The pedodontic X-ray films are smaller in size. The techniques are similar to the adult X-rays. There is a point when the child will need adult X-ray films. This should be determined by the size of the child’s mouth and not the child’s age.
Usually for the younger child’s anterior teeth, one adult X-ray film is used. The child bites on an adult X-ray film placed between his anterior teeth. The point of the X-ray head is placed at a ninety-degree angle to this. This would place the point of the X-ray head over the edge of the nose for the maxillary film, and close to the edge of the chin for the mandibular film. We are mainly concerned with the placement of the permanent teeth, and whether there is infection on the apical portion of the deciduous teeth.
Whether to take three pedodontic periapical incisal X-rays or one adult X-ray is determined by the size of the child’s mouth. It is done in the same manner as the adult method using the smaller pedodontic X-rays and the Snap-a-Ray. The child does not bite on these X-ray films.
If the adult X-ray film will fit in the child’s mouth, then the adult X-ray film should be used.
The lead-backed X-ray film is placed in the patient’s mouth and the X-ray head of the machine is pointed at a 90-degree angle (perpendicular) to the X-ray film. No matter where the X-ray film is placed, the point of the X-ray head needs to be at a 90-degree angle to produce accurate X-rays.
When the X-ray film is not at a 90-degree angle to the X-ray machine, the roots of the teeth will come out elongated or too short, giving a false image of the teeth. This is especially important when the X-ray is being taken to establish the length of the root canal in an endodontic periapical surgical procedure.
The X-ray film needs to be held with an X-ray holder. This can be a ‘Snap-a-Ray’ plastic holder, or a position-indicator device. Both can give accurate X-rays if used correctly.
The position-indicator X-ray device uses the long cone that attaches to the X-ray head. The round plastic sleeve of the X-ray holder slips over the long cone and holds the X-ray film.
This system works very well and is excellent for first-time users of the X-ray equipment. It forces the operator to keep the point of the X-ray machine at a 90-degree angle to the X-ray film.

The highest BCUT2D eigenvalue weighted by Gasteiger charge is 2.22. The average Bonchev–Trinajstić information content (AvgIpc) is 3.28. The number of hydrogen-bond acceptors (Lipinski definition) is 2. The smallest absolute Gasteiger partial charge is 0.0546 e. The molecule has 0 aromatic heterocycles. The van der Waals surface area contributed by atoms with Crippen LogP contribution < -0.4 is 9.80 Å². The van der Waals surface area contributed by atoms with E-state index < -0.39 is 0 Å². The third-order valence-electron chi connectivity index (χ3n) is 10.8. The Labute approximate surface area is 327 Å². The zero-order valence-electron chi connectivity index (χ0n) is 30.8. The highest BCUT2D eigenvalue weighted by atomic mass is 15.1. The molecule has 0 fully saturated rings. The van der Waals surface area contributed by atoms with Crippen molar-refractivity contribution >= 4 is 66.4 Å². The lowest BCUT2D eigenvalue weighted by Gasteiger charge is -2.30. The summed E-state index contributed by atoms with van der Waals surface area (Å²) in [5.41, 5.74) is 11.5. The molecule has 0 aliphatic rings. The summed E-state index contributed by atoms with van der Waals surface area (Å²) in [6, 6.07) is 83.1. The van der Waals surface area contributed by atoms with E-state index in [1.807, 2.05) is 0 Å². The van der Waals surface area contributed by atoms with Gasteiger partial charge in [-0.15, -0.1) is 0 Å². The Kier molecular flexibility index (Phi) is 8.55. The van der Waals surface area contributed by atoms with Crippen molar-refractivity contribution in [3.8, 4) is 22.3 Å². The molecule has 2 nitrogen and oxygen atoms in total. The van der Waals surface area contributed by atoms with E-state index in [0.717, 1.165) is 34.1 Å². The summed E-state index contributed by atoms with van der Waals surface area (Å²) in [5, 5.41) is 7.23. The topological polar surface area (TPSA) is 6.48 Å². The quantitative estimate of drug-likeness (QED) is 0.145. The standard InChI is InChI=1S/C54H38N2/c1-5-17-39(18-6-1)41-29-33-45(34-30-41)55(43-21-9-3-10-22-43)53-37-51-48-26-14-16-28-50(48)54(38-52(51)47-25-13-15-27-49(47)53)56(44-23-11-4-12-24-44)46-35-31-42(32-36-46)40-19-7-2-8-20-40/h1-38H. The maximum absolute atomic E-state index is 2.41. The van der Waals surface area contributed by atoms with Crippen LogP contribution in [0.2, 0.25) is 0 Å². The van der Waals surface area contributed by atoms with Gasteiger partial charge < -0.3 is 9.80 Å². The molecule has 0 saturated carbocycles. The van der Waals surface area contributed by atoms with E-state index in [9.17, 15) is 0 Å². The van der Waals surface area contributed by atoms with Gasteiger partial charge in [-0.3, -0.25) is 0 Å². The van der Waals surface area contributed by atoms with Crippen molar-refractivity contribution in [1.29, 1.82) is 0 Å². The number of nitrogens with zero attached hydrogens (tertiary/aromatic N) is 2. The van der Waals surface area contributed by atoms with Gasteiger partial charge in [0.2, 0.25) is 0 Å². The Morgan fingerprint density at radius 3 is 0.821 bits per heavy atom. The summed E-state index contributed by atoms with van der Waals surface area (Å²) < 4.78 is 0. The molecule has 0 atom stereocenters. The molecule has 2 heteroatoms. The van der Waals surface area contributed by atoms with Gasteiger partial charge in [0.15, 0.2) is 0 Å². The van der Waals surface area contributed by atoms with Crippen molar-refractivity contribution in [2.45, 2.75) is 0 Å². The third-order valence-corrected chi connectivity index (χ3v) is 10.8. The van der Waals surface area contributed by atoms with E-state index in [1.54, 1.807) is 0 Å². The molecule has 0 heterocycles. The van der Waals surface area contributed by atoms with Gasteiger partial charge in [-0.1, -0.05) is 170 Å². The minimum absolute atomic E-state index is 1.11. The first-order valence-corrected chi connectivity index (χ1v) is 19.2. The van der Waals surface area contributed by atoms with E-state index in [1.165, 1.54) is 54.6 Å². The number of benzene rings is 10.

The Snap-a-Ray is the most common X-ray holder because it does not require a long cone X-ray machine. Most of the modern X-ray machines do not use a long cone attachment. The posterior film is inserted into the Snap-a-Ray with the bite portion of the holder on the buccal side of the film. The lead side of the X-ray film is against the small jaw of the Snap-a-Ray holder.
The top edge of the film should be level with the flat surface of the film holder, unless the muscles in the floor of the mouth prevent it. The idea is to place as much film behind the teeth as possible to ensure the roots of the teeth are on the X-ray film. The X-ray film pushes the tongue out of the way and slips in behind the molars.
The patient bites the occlusal portion of the Snap-a-Ray. The X-ray film remains parallel behind the teeth, and the point of the X-ray head is 90 degrees to the film. This may require moving the film toward the center of the palate. The X-ray film’s parallel alignment with the teeth may not always be possible, but the 90-degree placement of the X-ray head is possible.
The longer the exposure, the more X-ray energy penetrates the tissues and fills the X-ray film. This translates into less developing time for sharp X-rays. The exposure time should be less than a second.
Sharp X-rays can also be obtained by developing the X-ray film for a longer period. The longer the developing time, the less exposure time is needed. This is good up to a point.
If it becomes difficult to establish the developing time, it can be done by sight. The developing time is always changing as the solutions become diluted. What was good when the developing solution was placed in the tank will be different a few days later. Developing the X-ray film by sight will overcome this problem.